30, 32, 64, and so forth), and a number of control lines
for passing signals that govern the transfer of
information and coordinate operations of the computer
and the peripheral device. In most computers, the data
lines themselves are used to transmit control
information (external functions) to the peripheral
device, and to pass device status (status words and
interrupt codes) to the computer.
We discuss parallel computer to external devices
data operations using one and two cables; then we
discuss intercomputer parallel data operations.
Computer to External Equipment (Single
With the computer to external equipment (single
cable) set up, all the signals required to carry out parallel
data operations are contained on a single cable. The
number of lines in this setup can vary from 7 to 25; it
will depend on the computer and the external device(s).
We use an 8-bit computer as example of the lines used
by a single parallel cable format (fig. 7-28). Other
signals that amid be used, but are not discussed,
include: page end, auto feed, error, initialize external
device (specific device name), and select input.
GROUND. The ground signal ensures there is a
complete circuit so there is current, thus enabling the
signals to flow through the conductor and not collect at
one end of the circuit (conductor). There are two
grounds: one is a signal ground and the other a chassis
ground connected to the devices chassis or ground.
These signals do not move in either direction.
DATA STROBE. The data strobe is sent from the
computer to the external device. This signals the
Figure 7-28.Single parallel cable.
external device that information is ready to be read from
the data lines. The computer first puts the signals for
all the data bits on the data lines, waits briefly to be sure
the signal is stable, and then activates the data strobe
line. When the external device sees that the data strobe
signal has been sent, it accepts the character from the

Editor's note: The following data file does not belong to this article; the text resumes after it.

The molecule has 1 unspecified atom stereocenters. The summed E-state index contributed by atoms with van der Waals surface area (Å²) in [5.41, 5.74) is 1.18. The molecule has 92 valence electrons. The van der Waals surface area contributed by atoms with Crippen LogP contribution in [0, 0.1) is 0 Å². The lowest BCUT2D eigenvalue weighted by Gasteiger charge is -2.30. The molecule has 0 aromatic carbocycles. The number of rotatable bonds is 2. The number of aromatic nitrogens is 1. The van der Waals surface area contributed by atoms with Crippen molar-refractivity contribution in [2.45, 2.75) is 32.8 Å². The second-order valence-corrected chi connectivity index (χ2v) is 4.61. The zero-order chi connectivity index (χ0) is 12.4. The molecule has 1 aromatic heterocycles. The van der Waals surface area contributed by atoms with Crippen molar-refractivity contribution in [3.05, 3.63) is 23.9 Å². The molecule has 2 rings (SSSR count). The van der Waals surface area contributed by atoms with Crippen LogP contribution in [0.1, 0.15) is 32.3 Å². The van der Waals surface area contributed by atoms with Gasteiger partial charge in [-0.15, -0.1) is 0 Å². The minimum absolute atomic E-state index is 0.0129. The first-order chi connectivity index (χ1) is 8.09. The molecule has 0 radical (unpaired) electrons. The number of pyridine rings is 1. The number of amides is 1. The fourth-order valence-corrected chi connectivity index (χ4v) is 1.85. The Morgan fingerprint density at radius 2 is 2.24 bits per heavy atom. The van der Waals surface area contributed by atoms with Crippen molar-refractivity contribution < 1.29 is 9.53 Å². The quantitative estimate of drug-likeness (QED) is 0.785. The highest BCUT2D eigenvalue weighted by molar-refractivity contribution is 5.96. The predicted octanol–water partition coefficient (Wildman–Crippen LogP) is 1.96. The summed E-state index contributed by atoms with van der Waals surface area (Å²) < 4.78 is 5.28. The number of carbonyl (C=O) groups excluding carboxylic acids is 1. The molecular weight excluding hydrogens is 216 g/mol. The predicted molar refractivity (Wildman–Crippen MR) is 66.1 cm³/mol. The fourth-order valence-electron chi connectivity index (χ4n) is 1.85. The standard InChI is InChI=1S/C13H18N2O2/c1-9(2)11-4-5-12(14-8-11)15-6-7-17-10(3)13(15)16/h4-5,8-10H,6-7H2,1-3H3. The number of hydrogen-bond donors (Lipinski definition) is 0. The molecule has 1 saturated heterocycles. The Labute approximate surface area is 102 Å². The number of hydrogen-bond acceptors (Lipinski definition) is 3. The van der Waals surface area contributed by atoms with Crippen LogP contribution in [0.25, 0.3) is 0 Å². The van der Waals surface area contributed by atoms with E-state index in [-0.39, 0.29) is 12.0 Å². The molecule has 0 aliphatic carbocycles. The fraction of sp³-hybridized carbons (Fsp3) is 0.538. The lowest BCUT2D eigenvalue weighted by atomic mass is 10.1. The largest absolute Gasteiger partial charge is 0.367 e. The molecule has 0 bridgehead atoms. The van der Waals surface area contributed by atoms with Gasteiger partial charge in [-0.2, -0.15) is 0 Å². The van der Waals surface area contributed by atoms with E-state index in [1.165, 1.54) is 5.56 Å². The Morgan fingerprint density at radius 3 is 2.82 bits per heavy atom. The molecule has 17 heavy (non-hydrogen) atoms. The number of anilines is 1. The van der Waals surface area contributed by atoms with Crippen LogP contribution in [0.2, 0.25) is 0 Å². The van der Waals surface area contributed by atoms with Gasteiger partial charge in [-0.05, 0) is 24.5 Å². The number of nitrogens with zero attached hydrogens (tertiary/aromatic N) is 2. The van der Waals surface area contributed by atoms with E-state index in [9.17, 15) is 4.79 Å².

eight data lines.
BUSY SIGNAL. The busy signal is sent from the
external device to the computer to tell it not to send any
more data. The external device may be busy for various
reasons. For example, it may still be in the process of
obtaining information or the buffer maybe full.
SELECT SIGNAL. The select signal usually
corresponds to some sort of switch that must be in the
enabled position by the external device. An example is
an ONLINE switch on a printer. If it is disabled, the
computer will be able to sense that something is wrong.
ACKNOWLEDGE SIGNAL. The acknowl-
edge signal is sent from the device to the computer to
say that it has successfully received information (a
character is this case).
Thus instead of sending
information at a constant rate, the computer waits for a
positive indication that each character has been received
before sending the next one.
DATA LINES. Input/output data and interrupt
bits are sent or received from the computer on these
Single Cable Sequence of Events
The general sequence of events for a single cable
parallel operations is as follows:
1. The computer puts the character on the data
lines and sends the data strobe signal to tell the external
device the data is there.
2. As soon as the external device sees the data
strobe, it turns on the busy signal, telling the computer
to wait while it reads the character from the data lines
into its buffer.
3. Once the external device has processed the
character, it sends the acknowledge signal and
simultaneously removes the busy signal.
4. This tells the computer that it is all right to send
another character and the process is repeated.